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How to take on a task and not screw up

Alexander Mashkov

Alexander Mashkov

Calendar

13 October

Time

4 min

Eye

488

If you just try to do a client task, the result may be far from what the client expected. But if you first understand the task and synchronize the vision with the client, everything will be fine. Most likely.
How to take on a task and not screw up

You can treat the Gorbunov Bureau and its apologists differently, but you can't deny them one thing — the Bureau knows how to clearly formulate ideas and adhere to them. This also applies to the FFF methodology (which, however, was invented in 37Signals), and the principles of "doing ≠ completing" or "the performer understands the task". The last principle is especially important. Few people try to solve the client's task, and not just do it . And that's the problem.

Why should you understand the task

In an ideal world , working on a task happens like this:

  • the client sets the task to the performer,
  • the performer does the task,
  • the client accepts the result and everyone is happy.

But in reality, the client does not accept the task because the performer did something wrong. The performer redoes, the client is dissatisfied again, the alteration is again, and so on until the client and the performer come to a compromise or quarrel. This is due to the fact that the client and the performer look at the task differently:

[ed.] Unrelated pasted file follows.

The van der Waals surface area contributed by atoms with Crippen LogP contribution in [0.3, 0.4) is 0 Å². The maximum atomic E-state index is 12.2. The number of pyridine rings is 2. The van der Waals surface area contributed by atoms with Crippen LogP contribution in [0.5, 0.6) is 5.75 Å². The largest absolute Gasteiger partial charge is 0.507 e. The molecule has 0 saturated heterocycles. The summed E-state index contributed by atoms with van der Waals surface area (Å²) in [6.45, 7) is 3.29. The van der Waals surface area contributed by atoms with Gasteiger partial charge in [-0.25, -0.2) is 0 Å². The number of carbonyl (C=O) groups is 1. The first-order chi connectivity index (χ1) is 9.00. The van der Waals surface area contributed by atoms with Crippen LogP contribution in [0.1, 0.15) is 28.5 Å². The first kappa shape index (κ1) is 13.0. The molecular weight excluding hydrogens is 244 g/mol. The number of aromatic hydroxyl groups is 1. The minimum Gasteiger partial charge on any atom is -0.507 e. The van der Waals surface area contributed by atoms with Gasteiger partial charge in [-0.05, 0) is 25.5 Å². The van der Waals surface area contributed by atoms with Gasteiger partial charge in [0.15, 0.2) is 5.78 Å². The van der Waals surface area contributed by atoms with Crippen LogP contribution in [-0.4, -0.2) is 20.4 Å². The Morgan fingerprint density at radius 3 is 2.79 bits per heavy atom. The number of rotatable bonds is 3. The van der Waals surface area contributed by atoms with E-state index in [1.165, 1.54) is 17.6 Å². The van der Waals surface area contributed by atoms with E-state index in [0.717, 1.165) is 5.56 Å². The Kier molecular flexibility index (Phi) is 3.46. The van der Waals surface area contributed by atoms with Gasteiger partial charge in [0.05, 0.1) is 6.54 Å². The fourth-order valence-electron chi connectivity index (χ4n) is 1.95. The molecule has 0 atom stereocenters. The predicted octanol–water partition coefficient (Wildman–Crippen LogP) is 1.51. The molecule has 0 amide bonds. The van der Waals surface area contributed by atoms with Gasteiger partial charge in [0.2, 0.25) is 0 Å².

• most often, the client does not go into details much (and if he does, he says that he wants, but not about what problem needs to be solved);
  • even if the client gives the performer the most detailed TK in the world, he can still understand everything in his own way (but not because he is a fool, and then that all people are different).

I have it so often at home. For example, my wife asks me to buy yogurt on the way back from work. I bring drinking yogurt, and she is unhappy — she needed yogurt in a cup to dress the salad. As a result, we are both upset and don't talk to each other for an hour. The problem is in her as a client (she did not explain clearly enough what kind of yogurt to buy), but for the most part in me as a performer — I did not ask clarifying questions, did not understand the task. And if in family life you can tell the client that it's her fault - she explained it badly — then at work the performer is always to blame in such a situation.

The performer must always understand the task.

The only way for the performer to make sure that he understood everything correctly is to ask the client questions and voice (or write) his understanding. If the client confirms, you can safely get to work.

Questions for Task Understanding will help not only the performer, but also the client to understand exactly what needs to be done to solve the problem. Perhaps my wife would be better suited for salad dressing not yogurt, but a special mixture. If I had asked her why she needed yogurt, I would have been able to solve the problem, and not just complete the task. 

As you have already understood, the client and the performer can be anyone at all. A teacher who asks a student homework; a pizzeria employee who makes pepperoni pizza without pepperoni and cheese at the request of a customer; a company that ordered a website from a web studio; a wife who sent her husband to the store for bread; a father who asked his daughter to vacuum the carpet - this is all a "client—performer" relationship.